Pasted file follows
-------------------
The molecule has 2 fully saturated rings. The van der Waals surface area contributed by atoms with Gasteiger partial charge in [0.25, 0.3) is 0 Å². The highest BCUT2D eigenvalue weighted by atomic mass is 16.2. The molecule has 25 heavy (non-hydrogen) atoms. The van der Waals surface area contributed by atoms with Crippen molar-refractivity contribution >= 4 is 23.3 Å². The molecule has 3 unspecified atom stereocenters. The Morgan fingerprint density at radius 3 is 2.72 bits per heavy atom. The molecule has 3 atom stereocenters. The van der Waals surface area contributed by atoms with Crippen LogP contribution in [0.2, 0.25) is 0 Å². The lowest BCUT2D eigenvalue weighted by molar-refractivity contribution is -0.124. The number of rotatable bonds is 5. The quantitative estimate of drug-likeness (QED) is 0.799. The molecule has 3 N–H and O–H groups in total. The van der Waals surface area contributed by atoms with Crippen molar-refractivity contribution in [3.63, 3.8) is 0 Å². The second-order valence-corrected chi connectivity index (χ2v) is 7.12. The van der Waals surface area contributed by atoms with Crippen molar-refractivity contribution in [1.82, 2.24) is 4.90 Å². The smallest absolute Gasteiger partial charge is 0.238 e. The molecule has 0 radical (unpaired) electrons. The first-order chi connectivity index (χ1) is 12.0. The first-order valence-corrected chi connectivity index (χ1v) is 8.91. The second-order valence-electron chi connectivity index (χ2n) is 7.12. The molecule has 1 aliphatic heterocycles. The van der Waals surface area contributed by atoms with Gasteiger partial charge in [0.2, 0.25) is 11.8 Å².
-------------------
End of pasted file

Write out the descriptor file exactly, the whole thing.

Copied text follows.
The molecule has 2 fully saturated rings. The van der Waals surface area contributed by atoms with Gasteiger partial charge in [0.25, 0.3) is 0 Å². The highest BCUT2D eigenvalue weighted by atomic mass is 16.2. The molecule has 25 heavy (non-hydrogen) atoms. The van der Waals surface area contributed by atoms with Crippen molar-refractivity contribution >= 4 is 23.3 Å². The molecule has 3 unspecified atom stereocenters. The Morgan fingerprint density at radius 3 is 2.72 bits per heavy atom. The molecule has 3 atom stereocenters. The van der Waals surface area contributed by atoms with Crippen LogP contribution in [0.2, 0.25) is 0 Å². The lowest BCUT2D eigenvalue weighted by molar-refractivity contribution is -0.124. The number of rotatable bonds is 5. The quantitative estimate of drug-likeness (QED) is 0.799. The molecule has 3 N–H and O–H groups in total. The van der Waals surface area contributed by atoms with Crippen molar-refractivity contribution in [3.63, 3.8) is 0 Å². The second-order valence-corrected chi connectivity index (χ2v) is 7.12. The van der Waals surface area contributed by atoms with Crippen molar-refractivity contribution in [1.82, 2.24) is 4.90 Å². The smallest absolute Gasteiger partial charge is 0.238 e. The molecule has 0 radical (unpaired) electrons. The first-order chi connectivity index (χ1) is 12.0. The first-order valence-corrected chi connectivity index (χ1v) is 8.91. The second-order valence-electron chi connectivity index (χ2n) is 7.12. The molecule has 1 aliphatic heterocycles. The van der Waals surface area contributed by atoms with Gasteiger partial charge in [0.2, 0.25) is 11.8 Å².